The Nassau Teacher’s Association (NTA) blasted that county’s school district Friday over its decision to call in teachers to work at school
The association of unions and education interest groups highlighted President Donald Trump and the national health officials’ guidance that people to stay home as much as possible and to avoid being in locations with 10 or more people. But during a Thursday board meeting Nassau County School District Superintendent Kathy Burns and the board confirmed teachers would still return to work.
“Nassau County is not equipped to flip a switch and go digital,” Burns said.
But NTA president Chris Pagel said the district is providing 6th through 12th grade students with electronic devices and will receive instructional material through videos, Google Classroom or Microsoft Teams. However, there are not enough devices to distribute to elementary school students, who will be receiving eight weeks’ worth of assignments.
“These are very unique circumstances we find ourselves in,” Pagel said. “We should be working together to find a reasonable approach to the challenges we face, while ensuring the health of our students, our families and our school district employees.”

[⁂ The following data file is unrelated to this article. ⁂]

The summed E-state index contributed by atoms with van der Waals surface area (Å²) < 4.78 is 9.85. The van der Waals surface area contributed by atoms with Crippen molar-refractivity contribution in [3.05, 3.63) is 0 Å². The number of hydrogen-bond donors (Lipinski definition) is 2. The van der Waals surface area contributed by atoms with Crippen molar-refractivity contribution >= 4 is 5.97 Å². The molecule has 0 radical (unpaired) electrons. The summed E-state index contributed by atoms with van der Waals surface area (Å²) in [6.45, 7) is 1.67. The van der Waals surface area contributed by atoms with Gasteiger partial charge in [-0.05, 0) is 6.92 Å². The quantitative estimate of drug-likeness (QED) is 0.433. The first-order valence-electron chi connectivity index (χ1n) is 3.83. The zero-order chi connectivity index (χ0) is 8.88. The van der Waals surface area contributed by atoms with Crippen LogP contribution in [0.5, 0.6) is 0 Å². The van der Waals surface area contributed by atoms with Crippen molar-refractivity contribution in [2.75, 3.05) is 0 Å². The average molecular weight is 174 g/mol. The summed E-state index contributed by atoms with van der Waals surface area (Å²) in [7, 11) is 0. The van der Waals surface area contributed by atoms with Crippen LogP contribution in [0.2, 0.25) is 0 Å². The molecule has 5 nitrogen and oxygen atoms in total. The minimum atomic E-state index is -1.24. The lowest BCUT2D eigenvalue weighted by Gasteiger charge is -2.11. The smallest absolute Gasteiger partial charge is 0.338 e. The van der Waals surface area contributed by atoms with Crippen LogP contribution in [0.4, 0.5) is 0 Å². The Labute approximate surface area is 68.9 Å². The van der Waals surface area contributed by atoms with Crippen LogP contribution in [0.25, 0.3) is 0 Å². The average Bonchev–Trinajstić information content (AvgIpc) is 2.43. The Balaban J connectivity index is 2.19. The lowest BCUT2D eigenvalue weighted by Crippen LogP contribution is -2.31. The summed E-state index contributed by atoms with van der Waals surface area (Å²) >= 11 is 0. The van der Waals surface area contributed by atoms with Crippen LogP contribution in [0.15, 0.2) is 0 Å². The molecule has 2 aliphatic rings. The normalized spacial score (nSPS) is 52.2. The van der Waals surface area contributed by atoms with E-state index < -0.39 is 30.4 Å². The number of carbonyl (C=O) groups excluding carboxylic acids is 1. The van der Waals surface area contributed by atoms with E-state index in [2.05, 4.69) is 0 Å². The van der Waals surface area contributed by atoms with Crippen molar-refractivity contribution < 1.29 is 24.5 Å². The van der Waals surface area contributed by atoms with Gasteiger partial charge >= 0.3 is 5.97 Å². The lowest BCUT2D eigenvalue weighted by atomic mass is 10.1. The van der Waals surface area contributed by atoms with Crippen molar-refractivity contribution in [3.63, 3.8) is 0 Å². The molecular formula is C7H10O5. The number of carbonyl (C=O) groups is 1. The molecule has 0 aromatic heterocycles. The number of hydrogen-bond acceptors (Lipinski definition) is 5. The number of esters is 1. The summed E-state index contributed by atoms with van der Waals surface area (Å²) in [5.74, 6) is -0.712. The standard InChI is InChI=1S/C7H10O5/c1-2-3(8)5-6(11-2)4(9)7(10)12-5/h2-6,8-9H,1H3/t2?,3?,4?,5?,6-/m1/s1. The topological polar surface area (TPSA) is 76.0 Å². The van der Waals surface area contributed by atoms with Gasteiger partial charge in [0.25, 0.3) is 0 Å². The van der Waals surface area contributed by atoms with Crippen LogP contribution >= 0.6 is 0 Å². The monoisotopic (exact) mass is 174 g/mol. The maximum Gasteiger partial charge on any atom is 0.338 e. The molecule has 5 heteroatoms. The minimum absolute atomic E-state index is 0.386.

The association recommends teachers, teacher assistants and secretaries can communicate with parents and students virtually, by email or on the phone. Asking them to work from school puts employees in harm’s way, it argues.
While Gov. Ron DeSantis and Education Commissioner Richard Corcoran have closed school campuses, they have left staffing decisions up to individual school districts. Students statewide will return April 15 at the earliest unless districts offer their own decision.
Baker, Clay, Columbia, Duval and St. Johns county school districts have asked teachers to work from home. NTA has sent a demand to bargain to the school board members and is awaiting a response.
Nassau County has six confirmed COVID-19 cases, according to the Florida Department of Health. Those infected range from 50 to 73 years old.